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China's growing influence in Sudan and Afghanistan reflects preference for trade over aid

Commentary: A different approach from the US, whose diplomatic success and commercial interests are limited.
ChinaSouthSudan Commentary 2414Enlarge
South Sudan president Salva Kiir (L) and Chinese president Hu Jintao toast each other during a signing ceremony at Great Hall of the People on April 24, 2012 in Beijing, China. President Kiir confirmed that he sees China as an important and strategic partner, while the meeting was held against a backdrop of recent violence between the the newly formed independent nation of South Sudan and Sudan, both countries from which China purchases oil. (Pool/Getty Images)

LONDON — Ten thousand people are believed to have been killed, and hundreds of thousands displaced since fighting broke out in South Sudan in mid-December.

The conflict between the government troops of President Salva Kiir and rebels loyal to former Vice-President Riek Machar has continued despite concerted efforts by both African mediators and the United States – through Special Envoy Donald Booth – to implement a ceasefire.

There is a certain irony in the US inability to bring about a ceasefire. Not only is it a global power, but it also acted as midwife in the creation of South Sudan, providing extensive support and working closely with both President Kiir and Machar.

The fact that Washington has been unable to stop the two from fighting speaks volumes about the slow deterioration in the relationship, largely due to US displeasure over rampant corruption and support in Juba, the center of South Sudan’s government, for troublesome rebels in Sudan.

It also reflects limited US commercial interest in South Sudan; observers recall a conference in Washington last year to promote US investment in the country that was not productive.

With a history of donations and advice failing to get results, some have suggested a different approach.

Representative Ted Yoho (R-FL) has called for the US to emulate China, which prefers trade to aid and has major stakes in South Sudan’s oil industry, largely due to its historic presence in the economy of the united Sudan.

China imports about 70 percent of Sudan and South Sudan’s oil and the China National Petroleum Corporation is the biggest single foreign investor. Before the fighting broke out, Beijing and Juba were discussing a loan of up to $2 billion for infrastructure, agriculture and the mining sector.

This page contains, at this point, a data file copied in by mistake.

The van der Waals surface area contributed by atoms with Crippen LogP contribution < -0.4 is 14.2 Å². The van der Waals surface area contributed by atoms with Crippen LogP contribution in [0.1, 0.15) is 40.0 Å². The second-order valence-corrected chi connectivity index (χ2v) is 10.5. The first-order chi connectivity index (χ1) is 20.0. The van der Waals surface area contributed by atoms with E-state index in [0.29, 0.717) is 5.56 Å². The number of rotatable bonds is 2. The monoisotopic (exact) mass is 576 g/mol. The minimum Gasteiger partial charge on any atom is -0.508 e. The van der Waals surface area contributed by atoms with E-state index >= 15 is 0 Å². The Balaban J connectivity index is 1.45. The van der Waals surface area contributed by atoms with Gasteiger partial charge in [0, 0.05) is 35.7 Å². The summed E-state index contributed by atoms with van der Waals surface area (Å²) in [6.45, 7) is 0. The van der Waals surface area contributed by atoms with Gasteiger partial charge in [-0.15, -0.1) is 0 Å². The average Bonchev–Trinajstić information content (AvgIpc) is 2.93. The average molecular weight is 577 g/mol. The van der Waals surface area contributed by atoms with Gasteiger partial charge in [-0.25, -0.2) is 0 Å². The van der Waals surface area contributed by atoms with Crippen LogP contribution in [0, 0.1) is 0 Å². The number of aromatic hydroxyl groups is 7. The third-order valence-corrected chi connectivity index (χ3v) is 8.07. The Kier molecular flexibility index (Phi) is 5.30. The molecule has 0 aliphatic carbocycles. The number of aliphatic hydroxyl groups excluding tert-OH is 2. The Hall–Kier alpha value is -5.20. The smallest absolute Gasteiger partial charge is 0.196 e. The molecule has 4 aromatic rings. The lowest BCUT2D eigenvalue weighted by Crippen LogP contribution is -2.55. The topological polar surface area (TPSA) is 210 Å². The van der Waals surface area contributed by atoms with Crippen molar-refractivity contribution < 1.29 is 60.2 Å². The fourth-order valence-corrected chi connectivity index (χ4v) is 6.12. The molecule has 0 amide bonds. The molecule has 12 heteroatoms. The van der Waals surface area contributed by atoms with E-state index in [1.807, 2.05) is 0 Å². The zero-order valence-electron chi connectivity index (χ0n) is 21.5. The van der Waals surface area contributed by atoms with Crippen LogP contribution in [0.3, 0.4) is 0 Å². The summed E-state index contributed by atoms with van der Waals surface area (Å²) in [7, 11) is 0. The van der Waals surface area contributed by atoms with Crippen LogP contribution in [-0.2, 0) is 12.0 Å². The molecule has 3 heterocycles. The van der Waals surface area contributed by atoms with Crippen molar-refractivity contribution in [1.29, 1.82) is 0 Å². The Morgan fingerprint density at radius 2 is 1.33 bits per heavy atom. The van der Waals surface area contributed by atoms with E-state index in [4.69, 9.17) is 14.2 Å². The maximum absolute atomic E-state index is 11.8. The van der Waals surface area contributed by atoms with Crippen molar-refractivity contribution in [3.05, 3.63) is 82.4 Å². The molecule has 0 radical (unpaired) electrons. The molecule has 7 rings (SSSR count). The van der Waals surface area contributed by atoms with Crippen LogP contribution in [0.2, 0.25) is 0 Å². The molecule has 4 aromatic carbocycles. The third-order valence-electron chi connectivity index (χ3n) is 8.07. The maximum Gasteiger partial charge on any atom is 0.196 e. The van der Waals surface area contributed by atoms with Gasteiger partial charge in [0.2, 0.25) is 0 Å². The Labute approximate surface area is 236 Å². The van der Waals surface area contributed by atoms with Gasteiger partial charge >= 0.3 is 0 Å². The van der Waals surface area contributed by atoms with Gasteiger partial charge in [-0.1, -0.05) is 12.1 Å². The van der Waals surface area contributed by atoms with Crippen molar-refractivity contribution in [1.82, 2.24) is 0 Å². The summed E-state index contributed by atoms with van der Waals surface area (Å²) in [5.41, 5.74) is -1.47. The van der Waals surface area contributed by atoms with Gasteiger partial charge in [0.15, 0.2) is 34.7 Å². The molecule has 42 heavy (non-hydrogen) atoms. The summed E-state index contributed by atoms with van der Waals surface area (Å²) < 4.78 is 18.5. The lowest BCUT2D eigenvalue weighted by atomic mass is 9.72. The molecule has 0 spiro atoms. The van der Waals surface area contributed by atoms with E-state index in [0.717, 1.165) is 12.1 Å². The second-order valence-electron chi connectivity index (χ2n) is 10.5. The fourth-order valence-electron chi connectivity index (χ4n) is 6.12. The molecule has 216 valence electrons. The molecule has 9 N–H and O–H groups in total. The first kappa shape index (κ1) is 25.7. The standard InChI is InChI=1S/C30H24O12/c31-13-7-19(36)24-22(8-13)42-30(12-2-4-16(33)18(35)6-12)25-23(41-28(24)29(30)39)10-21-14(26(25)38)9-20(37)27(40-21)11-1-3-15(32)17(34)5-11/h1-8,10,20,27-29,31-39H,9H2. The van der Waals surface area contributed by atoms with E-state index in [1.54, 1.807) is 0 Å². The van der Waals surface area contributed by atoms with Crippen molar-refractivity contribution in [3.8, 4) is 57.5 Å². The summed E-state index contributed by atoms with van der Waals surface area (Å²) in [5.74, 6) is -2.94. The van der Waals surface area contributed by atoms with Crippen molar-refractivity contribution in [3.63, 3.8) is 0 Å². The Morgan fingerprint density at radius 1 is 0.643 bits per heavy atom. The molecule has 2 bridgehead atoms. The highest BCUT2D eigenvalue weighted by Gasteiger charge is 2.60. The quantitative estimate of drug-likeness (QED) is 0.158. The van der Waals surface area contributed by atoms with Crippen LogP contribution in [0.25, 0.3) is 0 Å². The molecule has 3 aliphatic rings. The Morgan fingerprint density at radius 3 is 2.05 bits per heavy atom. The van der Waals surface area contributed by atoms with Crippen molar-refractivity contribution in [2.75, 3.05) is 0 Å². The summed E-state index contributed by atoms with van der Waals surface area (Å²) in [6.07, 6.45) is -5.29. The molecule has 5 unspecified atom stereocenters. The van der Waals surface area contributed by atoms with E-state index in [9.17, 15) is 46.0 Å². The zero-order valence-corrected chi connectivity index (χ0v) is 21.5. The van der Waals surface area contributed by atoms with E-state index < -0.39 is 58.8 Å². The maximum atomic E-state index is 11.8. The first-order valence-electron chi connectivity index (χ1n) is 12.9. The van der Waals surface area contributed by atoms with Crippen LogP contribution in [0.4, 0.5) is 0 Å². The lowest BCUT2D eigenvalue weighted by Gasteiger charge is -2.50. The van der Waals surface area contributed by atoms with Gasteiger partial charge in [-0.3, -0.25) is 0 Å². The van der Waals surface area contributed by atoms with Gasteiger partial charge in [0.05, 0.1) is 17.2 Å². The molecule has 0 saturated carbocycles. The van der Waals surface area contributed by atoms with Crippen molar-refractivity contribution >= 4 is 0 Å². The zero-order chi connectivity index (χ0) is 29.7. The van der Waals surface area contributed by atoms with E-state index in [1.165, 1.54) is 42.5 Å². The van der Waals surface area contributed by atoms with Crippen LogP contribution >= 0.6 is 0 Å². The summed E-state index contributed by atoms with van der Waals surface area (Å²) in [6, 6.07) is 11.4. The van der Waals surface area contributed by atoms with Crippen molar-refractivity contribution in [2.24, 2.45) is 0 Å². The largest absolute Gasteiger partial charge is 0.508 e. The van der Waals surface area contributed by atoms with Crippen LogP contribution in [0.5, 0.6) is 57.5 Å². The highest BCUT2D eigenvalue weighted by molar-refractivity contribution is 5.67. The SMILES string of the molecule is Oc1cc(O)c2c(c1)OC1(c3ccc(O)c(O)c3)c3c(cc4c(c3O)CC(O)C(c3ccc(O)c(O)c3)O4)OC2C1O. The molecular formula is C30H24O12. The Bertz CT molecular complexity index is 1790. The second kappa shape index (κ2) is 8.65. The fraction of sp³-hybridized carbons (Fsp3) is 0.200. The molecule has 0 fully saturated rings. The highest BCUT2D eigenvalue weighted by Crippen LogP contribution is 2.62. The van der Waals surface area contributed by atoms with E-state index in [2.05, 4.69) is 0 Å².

This economic footprint has given Beijing both the means and the motive to intervene. Special Envoy for African Affairs Zhong Jianhua has offered to mediate between the government and the rebels. At the South Sudanese peace talks in Ethiopia this month, China’s Foreign Minister met with delegations from both sides.

Given China’s principle of non-interference in the internal affairs of other states, this is deeply significant, although China insists that it will only intervene at the request of both parties.

Chinese mediation efforts between conflicting parties, including engagement with rebel movements, are not unprecedented in Sudan and South Sudan. In 2008, at a time when the negotiations seeking to end violent conflict in Sudan’s Darfur region were stalling, China began to understand that to become effectively involved in any conflict resolution efforts, it must listen to and engage with all the key players.

This cautiously evolving approach to conflict resolution illustrates how China is becoming a reluctant mediator in situations where it has interests and where the US is proving unable or unwilling to step in.

We may see this in Afghanistan, where the US finds itself unable — despite 12 years of blood and treasure — to keep President Hamid Karzai firmly on its side and committed to good governance. Additionally, US attempts to mediate peace talks in Qatar have failed. US influence will only diminish as its troops withdraw and American investments in the wider economy remain limited.

China will have a larger stake in the economy of Afghanistan when it is no longer able to piggyback on the US for security.

Consequently, it will be forced to take a more active role in finding a political solution between the Taliban and Kabul, perhaps through its friends in Pakistan.

In July 2013, reports indicated that Chinese officials were negotiating directly with the Taliban in advance of the US withdrawal. Intervening in Afghanistan’s fractious and bloody conflict will be a challenge for China, but it may have few other options for protecting its investments once the US takes a back seat.

This pattern, which is already becoming evident in fragile states from South Sudan to Myanmar and Afghanistan, will continue to develop as the global South increasingly looks to the East for development assistance and economic investment where US influence is declining.

Still, it is important not to overstate the depth and breadth of China’s involvement in such mediations. For one thing, respect for sovereignty, and a corresponding reluctance to be seen as interfering, remains at the very heart of China’s foreign policy.

For another, Beijing’s sheer lack of experience in conflict resolution hinders its capabilities.

But as China’s economic power and interests abroad continue to expand, we will also see its diplomatic confidence continue to grow.

Laura Barber is a doctoral candidate in International Relations at the London School of Economics. Her research focuses on Chinese foreign policy towards Africa with a particular focus on Sino-Sudan and South Sudan relations.

Alex Jackson is a political risk analyst based in London. His work focuses on politics, security and energy in Eurasia. He has conducted extensive political and security analysis of Afghanistan for a UK-based research group.
 

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